I'll start with Medicare Part B. In the earlier column, I mentioned that if you don't sign up for Part B (medical insurance) when you become eligible at 65, you may have to pay a late enrollment penalty. I should have also made it clear that there are important exceptions to this penalty should you continue to work at 65 and beyond.
You aren't subject to a penalty if you or your spouse (or family member if you're disabled) is still working and you have health insurance through your job or union. Some military retirees and international volunteers are also exempt. And this is important to note: COBRA and retiree health plans aren't considered coverage based on current employment.
So what happens if you drop the employer coverage?
This is another window you have to make sure doesn't close. As Medicare.gov explains, once your employment ends or the group health plan insurance based on current employment ends, whichever happens first, you have an eight-month special enrollment period to sign up for Part B.
So the point is, be sure you know whether you need to sign up for the various Medicare parts before your 65th birthday. You can sign up any time from three months before your birthday until three months after. Also be mindful of when you need to sign up for Medicare Part D (drug coverage) to avoid a penalty for late enrollment; a social worker who assists Medicare beneficiaries in Philadelphia wanted me to tell folks.
As part of your retirement planning, you can find out when you need to apply by going to Medicare.gov and typing "Eligibility & Premium Calculator" in the search field. You'll answer just a few questions to find out your initial enrollment period.
And about that 10 percent Part B penalty, one reader asked what it is based on and how it's calculated.
Your monthly premium can increase 10 percent for each full 12-month period that you could have had Part B but didn't sign up for it. It's calculated as a percentage of the standard monthly premium amount, which for 2014 is $104.90.
"If premiums increase in a given year, the dollar value of the surcharge will increase as well," wrote Patricia A. Davis, a specialist in health care financing, in a Congressional Research Service report prepared for members of Congress.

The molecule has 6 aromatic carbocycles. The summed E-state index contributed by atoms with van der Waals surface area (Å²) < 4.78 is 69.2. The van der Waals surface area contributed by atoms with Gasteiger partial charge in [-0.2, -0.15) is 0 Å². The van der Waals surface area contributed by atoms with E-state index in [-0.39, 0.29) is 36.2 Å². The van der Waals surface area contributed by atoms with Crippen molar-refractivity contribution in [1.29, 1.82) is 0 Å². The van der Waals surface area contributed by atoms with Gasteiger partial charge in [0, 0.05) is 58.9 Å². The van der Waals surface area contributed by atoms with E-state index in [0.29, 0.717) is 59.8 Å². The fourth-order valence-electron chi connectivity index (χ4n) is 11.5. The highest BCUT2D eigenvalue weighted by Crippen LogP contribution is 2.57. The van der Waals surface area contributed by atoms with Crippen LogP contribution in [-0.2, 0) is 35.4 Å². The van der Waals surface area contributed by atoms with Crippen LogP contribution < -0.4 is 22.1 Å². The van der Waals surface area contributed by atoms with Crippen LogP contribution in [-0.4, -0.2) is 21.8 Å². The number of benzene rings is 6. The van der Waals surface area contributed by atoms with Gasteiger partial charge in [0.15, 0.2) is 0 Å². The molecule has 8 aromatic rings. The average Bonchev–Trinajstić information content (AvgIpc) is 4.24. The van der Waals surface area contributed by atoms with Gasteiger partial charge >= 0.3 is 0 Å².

Here's an example that Davis gives: Let's say someone's initial enrollment period ended in September 2011 but the person signed up during the 2012 general enrollment period (Jan. 1 through March 31). The delay was less than 12 months so there wouldn't be a penalty. But if the person waited until the 2014 general enrollment period, the penalty would increase the monthly premium by 20 percent to $125.88 a month ($104.90 plus 20 percent). The penalty doesn't jump to 30 percent because the delayed enrollment includes only two full 12-month periods.
In 2012, about 1.5 percent of Part B enrollees paid a penalty for late enrollment, according to Davis. On average, the total premiums, which included the penalty, were about 31 percent higher than what they would have been without the extra charge.
As for signing up online to get your Social Security statement, some readers reported having trouble getting through the verification process. If you are having trouble passing the authentication process, you can visit a local Social Security office where you'll get an activation code, according to Social Security spokeswoman Kia Anderson. Anderson said you would then go to socialsecurity.gov/myaccount and enter it to establish an online account.
Although Social Security is aggressively pushing for people to go online to get their statements, the agency will resume mailing statements to some workers. Beginning in September, workers who are turning 25, 30, 35, 40, 45, 50, 55, 60 and over who are not receiving Social Security benefits and not registered online will be mailed a statement.
The lesson in all this: Find out what you need to do long before you plan to retire. Then plan, plan, plan.